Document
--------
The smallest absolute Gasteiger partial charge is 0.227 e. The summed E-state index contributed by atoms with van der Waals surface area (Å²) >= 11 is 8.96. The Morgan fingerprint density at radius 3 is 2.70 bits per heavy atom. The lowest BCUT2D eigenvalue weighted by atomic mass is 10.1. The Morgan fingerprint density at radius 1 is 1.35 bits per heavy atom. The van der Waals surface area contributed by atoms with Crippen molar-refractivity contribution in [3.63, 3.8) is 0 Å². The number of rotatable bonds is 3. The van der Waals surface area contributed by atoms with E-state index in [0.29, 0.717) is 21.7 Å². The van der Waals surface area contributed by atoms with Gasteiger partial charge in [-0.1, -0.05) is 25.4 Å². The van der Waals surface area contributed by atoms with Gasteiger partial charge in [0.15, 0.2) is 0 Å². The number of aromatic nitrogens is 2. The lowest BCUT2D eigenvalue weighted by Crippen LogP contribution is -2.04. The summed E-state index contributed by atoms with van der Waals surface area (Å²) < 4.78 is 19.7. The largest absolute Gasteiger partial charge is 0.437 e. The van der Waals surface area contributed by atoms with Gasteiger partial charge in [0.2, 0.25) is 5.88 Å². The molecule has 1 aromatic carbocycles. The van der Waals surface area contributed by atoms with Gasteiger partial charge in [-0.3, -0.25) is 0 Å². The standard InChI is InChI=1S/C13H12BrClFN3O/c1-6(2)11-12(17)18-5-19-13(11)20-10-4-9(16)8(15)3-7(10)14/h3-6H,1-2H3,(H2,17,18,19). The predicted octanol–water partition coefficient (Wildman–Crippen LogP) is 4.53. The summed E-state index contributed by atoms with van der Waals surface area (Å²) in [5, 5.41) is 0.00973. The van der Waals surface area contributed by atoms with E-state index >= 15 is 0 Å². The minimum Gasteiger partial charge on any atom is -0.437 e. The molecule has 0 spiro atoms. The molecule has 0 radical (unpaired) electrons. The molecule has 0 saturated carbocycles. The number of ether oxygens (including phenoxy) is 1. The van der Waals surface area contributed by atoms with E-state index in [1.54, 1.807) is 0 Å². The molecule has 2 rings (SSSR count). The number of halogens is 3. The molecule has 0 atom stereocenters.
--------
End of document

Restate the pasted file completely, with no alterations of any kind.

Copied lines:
The smallest absolute Gasteiger partial charge is 0.227 e. The summed E-state index contributed by atoms with van der Waals surface area (Å²) >= 11 is 8.96. The Morgan fingerprint density at radius 3 is 2.70 bits per heavy atom. The lowest BCUT2D eigenvalue weighted by atomic mass is 10.1. The Morgan fingerprint density at radius 1 is 1.35 bits per heavy atom. The van der Waals surface area contributed by atoms with Crippen molar-refractivity contribution in [3.63, 3.8) is 0 Å². The number of rotatable bonds is 3. The van der Waals surface area contributed by atoms with E-state index in [0.29, 0.717) is 21.7 Å². The van der Waals surface area contributed by atoms with Gasteiger partial charge in [-0.1, -0.05) is 25.4 Å². The van der Waals surface area contributed by atoms with Gasteiger partial charge in [0.15, 0.2) is 0 Å². The number of aromatic nitrogens is 2. The lowest BCUT2D eigenvalue weighted by Crippen LogP contribution is -2.04. The summed E-state index contributed by atoms with van der Waals surface area (Å²) < 4.78 is 19.7. The largest absolute Gasteiger partial charge is 0.437 e. The van der Waals surface area contributed by atoms with Gasteiger partial charge in [0.2, 0.25) is 5.88 Å². The molecule has 1 aromatic carbocycles. The van der Waals surface area contributed by atoms with Gasteiger partial charge in [-0.3, -0.25) is 0 Å². The standard InChI is InChI=1S/C13H12BrClFN3O/c1-6(2)11-12(17)18-5-19-13(11)20-10-4-9(16)8(15)3-7(10)14/h3-6H,1-2H3,(H2,17,18,19). The predicted octanol–water partition coefficient (Wildman–Crippen LogP) is 4.53. The summed E-state index contributed by atoms with van der Waals surface area (Å²) in [5, 5.41) is 0.00973. The van der Waals surface area contributed by atoms with E-state index >= 15 is 0 Å². The minimum Gasteiger partial charge on any atom is -0.437 e. The molecule has 0 spiro atoms. The molecule has 0 radical (unpaired) electrons. The molecule has 0 saturated carbocycles. The number of ether oxygens (including phenoxy) is 1. The van der Waals surface area contributed by atoms with E-state index in [1.54, 1.807) is 0 Å². The molecule has 2 rings (SSSR count). The number of halogens is 3. The molecule has 0 atom stereocenters.